Europe’s new health claim laws are the strictest in the world, with only the most strongly backed nutrient-health associations permitted on-product and whole sectors enraged about stripped comms tools. But immunity claims have fared better than most, writes Euromonitor International health and wellness analyst, Diana Cowland, in this guest article.
Immune support is set to be a clear winner from the recently published article 13.1 general health claims in the EU. 10 ingredients have won immunity claims: Copper, folate, iron, selenium, vitamins A, B12, B6, C, D and zinc.
Global retail value of immune support in food-beverage products and excluding food supplements stood at US$2.6 billion in 2012, 61% of which was driven by the EU, and globally is set to see an additional US$80 million in growth over 2012-2017. (The figure is for products making explicit immunity claims).
With a clear set of authorised ingredients that can be used in a wide variety of products these claims can significantly help towards reversing the decline of US$29 million forecast for the EU over 2012-2017.
The big 10 – a path to “relatively cheap innovation”
Article 13.1 general health claims, published in May 2012 under the EU nutrition and health claims regulation (NHCR), opens opportunities for the relatively cheap innovation and repositioning of products, using simple ingredients such as vitamins or minerals, to target immune support. From the 222 approved article 13.1 general health claims, immune support gained 11 claims for the 10 nutrients above.
A number of brands have been quick to make use of this list of ingredients. In the UK GlaxoSmithKline has widened its product line with Ribena Plus containing vitamins A, C and E targeting immune support for children.
The Boots Company launched a private label drink named Daily Defence, with vitamins B, C and zinc as part of the Shaper’s Watervit range. Elsewhere, Agrosnova’s Dr. Witt ActivDrink from Poland has used the claims to target different health platforms including immunity via the addition of vitamin C into its premium range of drinks, functional gum and nectars.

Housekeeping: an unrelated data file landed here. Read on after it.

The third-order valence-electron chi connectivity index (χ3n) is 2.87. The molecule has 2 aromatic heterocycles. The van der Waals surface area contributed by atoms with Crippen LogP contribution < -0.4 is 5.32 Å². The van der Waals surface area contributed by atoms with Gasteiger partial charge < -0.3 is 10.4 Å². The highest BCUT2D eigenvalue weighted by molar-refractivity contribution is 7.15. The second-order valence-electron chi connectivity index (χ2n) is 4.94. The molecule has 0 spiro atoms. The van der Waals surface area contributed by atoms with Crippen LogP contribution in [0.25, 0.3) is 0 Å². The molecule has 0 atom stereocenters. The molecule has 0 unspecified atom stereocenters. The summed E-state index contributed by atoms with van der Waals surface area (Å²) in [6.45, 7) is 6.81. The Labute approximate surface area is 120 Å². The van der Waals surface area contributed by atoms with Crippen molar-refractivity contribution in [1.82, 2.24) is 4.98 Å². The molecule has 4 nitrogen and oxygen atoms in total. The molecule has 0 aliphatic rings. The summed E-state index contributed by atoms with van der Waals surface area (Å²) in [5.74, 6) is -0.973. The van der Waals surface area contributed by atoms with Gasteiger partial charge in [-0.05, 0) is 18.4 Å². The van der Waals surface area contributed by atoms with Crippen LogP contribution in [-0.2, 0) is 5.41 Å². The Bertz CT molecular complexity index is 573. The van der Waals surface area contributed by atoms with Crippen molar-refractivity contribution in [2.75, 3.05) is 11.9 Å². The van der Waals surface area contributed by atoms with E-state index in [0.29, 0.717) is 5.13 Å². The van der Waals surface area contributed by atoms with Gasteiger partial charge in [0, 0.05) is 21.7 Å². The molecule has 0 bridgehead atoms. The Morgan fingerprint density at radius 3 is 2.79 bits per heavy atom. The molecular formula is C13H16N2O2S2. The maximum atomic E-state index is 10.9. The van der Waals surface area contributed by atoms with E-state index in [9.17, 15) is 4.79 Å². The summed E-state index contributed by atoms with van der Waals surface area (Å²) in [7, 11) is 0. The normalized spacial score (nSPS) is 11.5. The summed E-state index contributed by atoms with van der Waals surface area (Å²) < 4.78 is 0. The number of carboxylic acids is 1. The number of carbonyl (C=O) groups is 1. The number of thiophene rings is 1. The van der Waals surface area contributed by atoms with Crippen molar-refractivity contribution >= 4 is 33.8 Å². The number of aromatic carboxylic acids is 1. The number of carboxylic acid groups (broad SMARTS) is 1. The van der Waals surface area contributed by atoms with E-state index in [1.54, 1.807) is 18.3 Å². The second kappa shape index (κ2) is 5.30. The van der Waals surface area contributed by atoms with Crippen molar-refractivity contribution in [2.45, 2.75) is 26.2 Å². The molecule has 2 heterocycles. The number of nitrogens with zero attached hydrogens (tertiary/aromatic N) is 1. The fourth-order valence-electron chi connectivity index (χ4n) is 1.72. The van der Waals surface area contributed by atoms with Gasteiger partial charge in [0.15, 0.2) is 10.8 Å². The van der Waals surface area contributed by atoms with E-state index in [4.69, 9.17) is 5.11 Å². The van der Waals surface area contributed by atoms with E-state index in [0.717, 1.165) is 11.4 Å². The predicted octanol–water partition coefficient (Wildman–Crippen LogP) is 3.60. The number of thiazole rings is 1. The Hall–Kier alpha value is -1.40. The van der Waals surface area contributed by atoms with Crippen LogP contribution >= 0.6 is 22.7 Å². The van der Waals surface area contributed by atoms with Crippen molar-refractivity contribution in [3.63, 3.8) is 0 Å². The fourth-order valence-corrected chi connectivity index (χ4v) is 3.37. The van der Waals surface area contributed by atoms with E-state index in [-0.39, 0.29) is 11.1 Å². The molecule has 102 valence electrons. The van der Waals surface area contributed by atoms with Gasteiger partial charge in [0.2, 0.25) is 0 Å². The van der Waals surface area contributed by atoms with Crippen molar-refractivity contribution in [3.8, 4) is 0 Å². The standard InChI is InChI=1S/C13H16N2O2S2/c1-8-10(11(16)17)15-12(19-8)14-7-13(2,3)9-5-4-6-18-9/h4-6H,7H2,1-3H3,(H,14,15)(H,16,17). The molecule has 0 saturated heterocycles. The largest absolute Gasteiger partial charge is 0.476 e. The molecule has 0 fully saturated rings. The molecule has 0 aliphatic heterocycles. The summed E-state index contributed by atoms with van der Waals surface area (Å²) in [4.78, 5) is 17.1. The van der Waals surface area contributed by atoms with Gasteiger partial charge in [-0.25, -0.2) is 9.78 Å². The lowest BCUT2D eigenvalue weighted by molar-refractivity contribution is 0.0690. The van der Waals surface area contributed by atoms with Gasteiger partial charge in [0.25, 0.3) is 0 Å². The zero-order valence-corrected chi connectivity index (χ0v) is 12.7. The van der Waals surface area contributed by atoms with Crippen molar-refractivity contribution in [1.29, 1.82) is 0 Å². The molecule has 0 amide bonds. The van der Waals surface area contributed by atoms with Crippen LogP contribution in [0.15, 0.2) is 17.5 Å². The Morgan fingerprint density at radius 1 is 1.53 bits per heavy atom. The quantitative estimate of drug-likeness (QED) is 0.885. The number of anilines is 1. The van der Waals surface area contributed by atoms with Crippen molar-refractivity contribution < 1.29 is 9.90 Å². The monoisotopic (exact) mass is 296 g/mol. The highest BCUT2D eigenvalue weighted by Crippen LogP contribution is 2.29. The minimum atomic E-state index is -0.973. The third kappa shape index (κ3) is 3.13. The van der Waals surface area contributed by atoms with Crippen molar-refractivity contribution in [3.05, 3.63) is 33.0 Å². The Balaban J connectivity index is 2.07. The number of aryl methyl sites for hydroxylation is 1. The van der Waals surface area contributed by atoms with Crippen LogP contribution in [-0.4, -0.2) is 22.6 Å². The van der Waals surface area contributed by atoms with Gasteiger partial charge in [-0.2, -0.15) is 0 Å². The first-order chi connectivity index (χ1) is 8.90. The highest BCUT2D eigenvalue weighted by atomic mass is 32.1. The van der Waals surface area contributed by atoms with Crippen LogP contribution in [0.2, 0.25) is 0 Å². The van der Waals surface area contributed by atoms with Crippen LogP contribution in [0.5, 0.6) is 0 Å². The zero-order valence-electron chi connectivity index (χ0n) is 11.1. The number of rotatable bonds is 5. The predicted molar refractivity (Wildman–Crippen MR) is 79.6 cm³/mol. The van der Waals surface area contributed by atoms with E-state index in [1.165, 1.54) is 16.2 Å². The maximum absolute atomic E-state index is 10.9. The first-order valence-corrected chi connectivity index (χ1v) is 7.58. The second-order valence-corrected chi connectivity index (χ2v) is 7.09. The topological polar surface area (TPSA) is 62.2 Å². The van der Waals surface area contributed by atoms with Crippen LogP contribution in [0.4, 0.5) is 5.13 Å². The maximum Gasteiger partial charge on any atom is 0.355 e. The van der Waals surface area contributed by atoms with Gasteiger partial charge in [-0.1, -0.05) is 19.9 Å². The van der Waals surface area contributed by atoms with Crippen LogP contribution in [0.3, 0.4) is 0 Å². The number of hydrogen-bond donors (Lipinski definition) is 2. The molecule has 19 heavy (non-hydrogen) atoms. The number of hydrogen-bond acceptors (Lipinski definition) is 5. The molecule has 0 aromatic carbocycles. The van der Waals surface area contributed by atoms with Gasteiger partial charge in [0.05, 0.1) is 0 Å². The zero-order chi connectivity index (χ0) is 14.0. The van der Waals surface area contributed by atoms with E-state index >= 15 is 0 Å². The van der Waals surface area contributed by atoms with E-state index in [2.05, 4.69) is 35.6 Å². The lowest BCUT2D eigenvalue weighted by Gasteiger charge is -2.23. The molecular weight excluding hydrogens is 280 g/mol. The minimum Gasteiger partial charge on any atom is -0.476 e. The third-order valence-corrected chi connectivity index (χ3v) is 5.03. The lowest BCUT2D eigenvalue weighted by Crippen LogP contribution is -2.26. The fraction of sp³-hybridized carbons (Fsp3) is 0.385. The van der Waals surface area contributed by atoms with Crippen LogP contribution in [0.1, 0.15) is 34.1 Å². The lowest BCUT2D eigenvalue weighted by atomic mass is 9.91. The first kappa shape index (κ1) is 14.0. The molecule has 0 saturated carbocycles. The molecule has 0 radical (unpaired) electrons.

Immunity claims without probiotics
The key players in immune support have established their products based on the benefits of probiotics.
Yakult’s pioneering probiotic immunity drink was worth US$174mn in the EU in 2011. Danone’s drinking yoghurt, Actimel, sells $1.5bn globally, but that figure is 6% lower than the year before.
But brands such as Benessere Attivo and Kyr boosted immune support sales with strong growth between 2006-2011.
But no probiotic health claims have been authorised in the EU, and so the temptation to add ingredients from ‘the big 10’ rises. This is exactly the strategy that a number of manufacturers have decided to take.
Actimel has already undergone reformulation in a number of EU countries. Whilst keeping the L casei probiotic culture (as the name of the strain can still be mentioned), it has heavily marketed the fact its product now contains vitamin D and B6, both of which have claims for, “the contribution to the normal function of the immune system”.
But the question arises: If probiotics do not carry a claim is there any benefit to keeping them in a product? In that area, there is manufacturer and consumer faith in their efficacy coupled with the fact there are other channels of health information other than health claims which may explain ongoing global category growth despite the slight EU dip.
Opportunities for immune support in an ageing population
The ageing population has been a driver of growth. The number of individuals aged over 65 in the EU increased by 5m between 2006-2011, providing a large number of new consumers very interested in general wellbeing, as consumers increasingly turn to prevention rather than treatment of ailments.
Therefore, through the use of article 13.1 general health claims manufacturers who see the potential in immune support products either through reformulation or through repositioning their product could see success.
But with so many products expected to introduce these claims in the near future it will be those companies that further invest in research to gain article 13.5 or 14 claims that will really differentiate themselves from their competitors.
This is first of a series of articles that will focus on a number of key health positionings set to be particularly affected by the article 13.1 health claims published in May 2012.